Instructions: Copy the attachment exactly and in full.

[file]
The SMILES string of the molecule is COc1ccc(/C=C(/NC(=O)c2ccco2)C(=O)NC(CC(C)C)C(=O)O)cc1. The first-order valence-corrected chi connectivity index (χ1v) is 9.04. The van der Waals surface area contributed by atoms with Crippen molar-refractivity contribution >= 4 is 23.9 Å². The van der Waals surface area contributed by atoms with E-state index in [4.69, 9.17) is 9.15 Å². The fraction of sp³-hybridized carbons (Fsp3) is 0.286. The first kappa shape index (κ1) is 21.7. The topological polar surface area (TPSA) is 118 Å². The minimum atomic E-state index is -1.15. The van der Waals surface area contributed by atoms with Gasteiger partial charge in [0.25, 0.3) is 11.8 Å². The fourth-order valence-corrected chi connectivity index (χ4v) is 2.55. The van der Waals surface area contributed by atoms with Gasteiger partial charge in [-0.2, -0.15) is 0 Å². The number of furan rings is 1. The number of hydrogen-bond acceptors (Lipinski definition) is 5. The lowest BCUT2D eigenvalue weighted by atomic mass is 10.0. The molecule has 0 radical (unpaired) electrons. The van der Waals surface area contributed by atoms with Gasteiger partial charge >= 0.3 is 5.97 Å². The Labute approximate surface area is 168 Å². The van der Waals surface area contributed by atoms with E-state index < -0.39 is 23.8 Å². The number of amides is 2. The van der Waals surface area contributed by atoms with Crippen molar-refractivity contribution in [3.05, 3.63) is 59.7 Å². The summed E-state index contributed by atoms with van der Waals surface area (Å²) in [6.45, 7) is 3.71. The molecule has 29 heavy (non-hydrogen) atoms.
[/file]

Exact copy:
The SMILES string of the molecule is COc1ccc(/C=C(/NC(=O)c2ccco2)C(=O)NC(CC(C)C)C(=O)O)cc1. The first-order valence-corrected chi connectivity index (χ1v) is 9.04. The van der Waals surface area contributed by atoms with Crippen molar-refractivity contribution >= 4 is 23.9 Å². The van der Waals surface area contributed by atoms with E-state index in [4.69, 9.17) is 9.15 Å². The fraction of sp³-hybridized carbons (Fsp3) is 0.286. The first kappa shape index (κ1) is 21.7. The topological polar surface area (TPSA) is 118 Å². The minimum atomic E-state index is -1.15. The van der Waals surface area contributed by atoms with Gasteiger partial charge in [0.25, 0.3) is 11.8 Å². The fourth-order valence-corrected chi connectivity index (χ4v) is 2.55. The van der Waals surface area contributed by atoms with Gasteiger partial charge in [-0.2, -0.15) is 0 Å². The number of furan rings is 1. The number of hydrogen-bond acceptors (Lipinski definition) is 5. The lowest BCUT2D eigenvalue weighted by atomic mass is 10.0. The molecule has 0 radical (unpaired) electrons. The van der Waals surface area contributed by atoms with Gasteiger partial charge >= 0.3 is 5.97 Å². The Labute approximate surface area is 168 Å². The van der Waals surface area contributed by atoms with E-state index < -0.39 is 23.8 Å². The number of amides is 2. The van der Waals surface area contributed by atoms with Crippen molar-refractivity contribution in [3.05, 3.63) is 59.7 Å². The summed E-state index contributed by atoms with van der Waals surface area (Å²) in [6.45, 7) is 3.71. The molecule has 29 heavy (non-hydrogen) atoms.